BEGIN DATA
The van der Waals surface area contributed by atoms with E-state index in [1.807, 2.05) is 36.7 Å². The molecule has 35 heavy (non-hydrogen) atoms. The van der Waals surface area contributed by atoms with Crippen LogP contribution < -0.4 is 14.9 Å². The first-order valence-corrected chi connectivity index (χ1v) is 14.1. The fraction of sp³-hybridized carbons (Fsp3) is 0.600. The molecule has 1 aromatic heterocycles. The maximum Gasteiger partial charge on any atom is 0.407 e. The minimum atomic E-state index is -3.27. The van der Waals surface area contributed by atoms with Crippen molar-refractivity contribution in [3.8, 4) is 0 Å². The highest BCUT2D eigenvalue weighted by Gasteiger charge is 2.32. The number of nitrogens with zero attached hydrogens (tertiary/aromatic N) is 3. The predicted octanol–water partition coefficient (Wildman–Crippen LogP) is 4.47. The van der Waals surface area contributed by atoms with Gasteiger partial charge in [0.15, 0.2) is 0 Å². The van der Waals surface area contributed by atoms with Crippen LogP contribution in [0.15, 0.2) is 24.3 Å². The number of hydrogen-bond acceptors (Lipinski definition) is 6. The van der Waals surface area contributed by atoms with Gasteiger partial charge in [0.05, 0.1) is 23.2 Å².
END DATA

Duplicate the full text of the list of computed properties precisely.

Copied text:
The van der Waals surface area contributed by atoms with E-state index in [1.807, 2.05) is 36.7 Å². The molecule has 35 heavy (non-hydrogen) atoms. The van der Waals surface area contributed by atoms with Crippen LogP contribution < -0.4 is 14.9 Å². The first-order valence-corrected chi connectivity index (χ1v) is 14.1. The fraction of sp³-hybridized carbons (Fsp3) is 0.600. The molecule has 1 aromatic heterocycles. The maximum Gasteiger partial charge on any atom is 0.407 e. The minimum atomic E-state index is -3.27. The van der Waals surface area contributed by atoms with Crippen molar-refractivity contribution in [3.8, 4) is 0 Å². The highest BCUT2D eigenvalue weighted by Gasteiger charge is 2.32. The number of nitrogens with zero attached hydrogens (tertiary/aromatic N) is 3. The predicted octanol–water partition coefficient (Wildman–Crippen LogP) is 4.47. The van der Waals surface area contributed by atoms with Gasteiger partial charge in [0.15, 0.2) is 0 Å². The van der Waals surface area contributed by atoms with Crippen LogP contribution in [0.15, 0.2) is 24.3 Å². The number of hydrogen-bond acceptors (Lipinski definition) is 6. The van der Waals surface area contributed by atoms with Gasteiger partial charge in [0.05, 0.1) is 23.2 Å².